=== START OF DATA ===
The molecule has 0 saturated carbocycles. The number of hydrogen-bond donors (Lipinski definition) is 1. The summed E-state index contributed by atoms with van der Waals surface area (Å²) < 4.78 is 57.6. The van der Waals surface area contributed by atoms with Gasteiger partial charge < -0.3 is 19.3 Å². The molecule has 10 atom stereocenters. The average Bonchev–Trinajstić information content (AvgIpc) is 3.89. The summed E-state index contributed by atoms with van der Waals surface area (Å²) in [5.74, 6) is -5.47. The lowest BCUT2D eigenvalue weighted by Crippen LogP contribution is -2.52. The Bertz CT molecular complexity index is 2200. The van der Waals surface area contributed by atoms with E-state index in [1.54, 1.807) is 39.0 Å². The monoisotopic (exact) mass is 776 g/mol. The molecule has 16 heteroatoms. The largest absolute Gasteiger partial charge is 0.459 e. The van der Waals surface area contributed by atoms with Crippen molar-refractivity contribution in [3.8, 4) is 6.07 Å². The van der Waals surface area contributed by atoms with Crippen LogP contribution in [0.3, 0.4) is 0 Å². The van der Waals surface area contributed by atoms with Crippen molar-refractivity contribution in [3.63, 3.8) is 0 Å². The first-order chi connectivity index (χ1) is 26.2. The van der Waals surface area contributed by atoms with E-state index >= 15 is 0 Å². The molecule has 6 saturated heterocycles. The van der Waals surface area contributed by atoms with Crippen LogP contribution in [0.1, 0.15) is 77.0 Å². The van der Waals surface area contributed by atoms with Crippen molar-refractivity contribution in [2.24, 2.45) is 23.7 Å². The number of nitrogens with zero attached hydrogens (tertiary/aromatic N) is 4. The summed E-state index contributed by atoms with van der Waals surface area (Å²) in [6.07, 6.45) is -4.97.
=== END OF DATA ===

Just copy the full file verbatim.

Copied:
The molecule has 0 saturated carbocycles. The number of hydrogen-bond donors (Lipinski definition) is 1. The summed E-state index contributed by atoms with van der Waals surface area (Å²) < 4.78 is 57.6. The van der Waals surface area contributed by atoms with Gasteiger partial charge < -0.3 is 19.3 Å². The molecule has 10 atom stereocenters. The average Bonchev–Trinajstić information content (AvgIpc) is 3.89. The summed E-state index contributed by atoms with van der Waals surface area (Å²) in [5.74, 6) is -5.47. The lowest BCUT2D eigenvalue weighted by Crippen LogP contribution is -2.52. The Bertz CT molecular complexity index is 2200. The van der Waals surface area contributed by atoms with E-state index in [1.54, 1.807) is 39.0 Å². The monoisotopic (exact) mass is 776 g/mol. The molecule has 16 heteroatoms. The largest absolute Gasteiger partial charge is 0.459 e. The van der Waals surface area contributed by atoms with Crippen molar-refractivity contribution in [3.8, 4) is 6.07 Å². The van der Waals surface area contributed by atoms with Crippen LogP contribution in [0.3, 0.4) is 0 Å². The van der Waals surface area contributed by atoms with Crippen molar-refractivity contribution in [3.63, 3.8) is 0 Å². The first-order chi connectivity index (χ1) is 26.2. The van der Waals surface area contributed by atoms with E-state index >= 15 is 0 Å². The molecule has 6 saturated heterocycles. The van der Waals surface area contributed by atoms with Crippen LogP contribution in [0.1, 0.15) is 77.0 Å². The van der Waals surface area contributed by atoms with Crippen molar-refractivity contribution in [2.24, 2.45) is 23.7 Å². The number of nitrogens with zero attached hydrogens (tertiary/aromatic N) is 4. The summed E-state index contributed by atoms with van der Waals surface area (Å²) in [6.07, 6.45) is -4.97.